By Steve Jagler Special to Published Oct 06, 2010 at 4:05 PM
Steve Jagler is executive editor of BizTimes.

Technically, the Great Recession is officially over. The problem is, most of us don't yet believe it, even if that's true.

The Business Cycle Dating Committee of the National Bureau of Economic Research (NBER), widely regarded as the official arbiter of economic cycles, recently declared that the Great Recession ended in June 2009.

The committee determined that a trough in business activity occurred in the U.S. economy in June 2009. The trough marked the end of the recession that began in December 2007 and the beginning of an expansion.

The recession lasted 18 months, which makes it the longest of any recession since World War II. Previously, the longest postwar recessions were those of 1973-75 and 1981-82, both of which lasted 16 months.

In determining that a trough occurred in June 2009, the committee did not conclude that economic conditions since that month have been favorable or that the economy has returned to operating at normal capacity. Rather, the committee determined only that the recession ended and a recovery began in that month.

Shortly after the NBER's announcement, asked its readers if they believe that the recession is over. A chilling 81 percent said they did not believe the news. Keep in mind, it's difficult to get 81 percent of the readers to agree the sky is blue.

According to the latest QPS Employment Group survey, 82 percent of the employers surveyed in Wisconsin and Illinois are worried about a double-dip recession in the fourth quarter.

QPS, a Brookfield staffing and recruiting firm, surveyed 350 companies. Sixty-four percent said they were somewhat worried about a double dip, and 18 percent said they were "very much" worried.

Here's the curious thing: Of those same employers, 88 percent said they expect their own business to improve or remain the same in the fourth quarter. In other words, they are not seeing a recession at their companies, but they fear a recession in the economy anyway.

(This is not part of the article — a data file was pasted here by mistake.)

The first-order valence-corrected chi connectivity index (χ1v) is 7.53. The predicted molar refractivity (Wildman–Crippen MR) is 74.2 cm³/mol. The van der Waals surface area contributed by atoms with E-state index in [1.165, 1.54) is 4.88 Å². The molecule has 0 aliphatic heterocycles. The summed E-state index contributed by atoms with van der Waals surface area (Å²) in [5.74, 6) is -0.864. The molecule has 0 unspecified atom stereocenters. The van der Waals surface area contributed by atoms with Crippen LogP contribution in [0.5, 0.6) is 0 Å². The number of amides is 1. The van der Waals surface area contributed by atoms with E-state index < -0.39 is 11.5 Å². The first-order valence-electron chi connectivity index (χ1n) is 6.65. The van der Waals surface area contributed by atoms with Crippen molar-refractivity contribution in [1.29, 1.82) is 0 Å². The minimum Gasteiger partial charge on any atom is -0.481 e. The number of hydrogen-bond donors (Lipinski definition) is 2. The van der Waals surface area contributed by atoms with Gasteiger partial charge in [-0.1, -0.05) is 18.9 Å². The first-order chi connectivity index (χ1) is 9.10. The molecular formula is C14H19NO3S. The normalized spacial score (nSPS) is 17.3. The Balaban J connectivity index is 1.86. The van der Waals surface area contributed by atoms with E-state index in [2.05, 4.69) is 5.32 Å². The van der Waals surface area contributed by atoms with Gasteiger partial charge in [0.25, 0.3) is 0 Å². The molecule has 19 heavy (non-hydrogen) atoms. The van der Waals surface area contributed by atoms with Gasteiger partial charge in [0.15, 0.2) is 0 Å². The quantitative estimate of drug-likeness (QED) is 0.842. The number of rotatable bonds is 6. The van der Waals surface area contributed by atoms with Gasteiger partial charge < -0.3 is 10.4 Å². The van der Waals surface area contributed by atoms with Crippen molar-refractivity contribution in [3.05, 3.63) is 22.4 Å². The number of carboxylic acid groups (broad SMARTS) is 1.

My guess is we won't see the overall optimism numbers rise until the unemployment rate starts to dip sharply. That will take some more heavy lifting.

First-time unemployment claim filings in Wisconsin have been falling by impressive amounts in recent weeks, dipping below the 12,000 mark for the first time in two years. Furthermore, southeastern Wisconsin employers are forecasting gains in hiring for the first time in 28 months, according to the Metropolitan Milwaukee Association of Commerce Business Outlook Survey.

As Michael Mahoney, chief executive officer of Park Bank, told me recently, "Things are moving the right direction."

Bruce Bittles, chief investment strategist for Robert W. Baird & Co. Inc. said the likelihood of a double-dip recession is receding.


  • The Federal Reserve Bank of Chicago is forecasting healthy increases in exports from manufacturers in the Midwest, including Wisconsin.
  • The Institute for Supply Management (ISM) said its national manufacturing index rose to 56.3 in August from 55.5 in July. A reading above 50 indicates growth. The manufacturing sector has expanded for 13 consecutive months.

The recession really is over, even if our collective funk lingers on and the pace of recovery is not what we all would like. Somebody please pass the word.

Steve Jagler Special to

Steve Jagler is executive editor of BizTimes in Milwaukee and is past president of the Milwaukee Press Club. BizTimes provides news and operational insight for the owners and managers of privately held companies throughout southeastern Wisconsin.

Steve has won several journalism awards as a reporter, a columnist and an editor. He is a graduate of the University of Wisconsin-Milwaukee.

When he is not pursuing the news, Steve enjoys spending time with his wife, Kristi, and their two sons, Justin and James. Steve can be reached at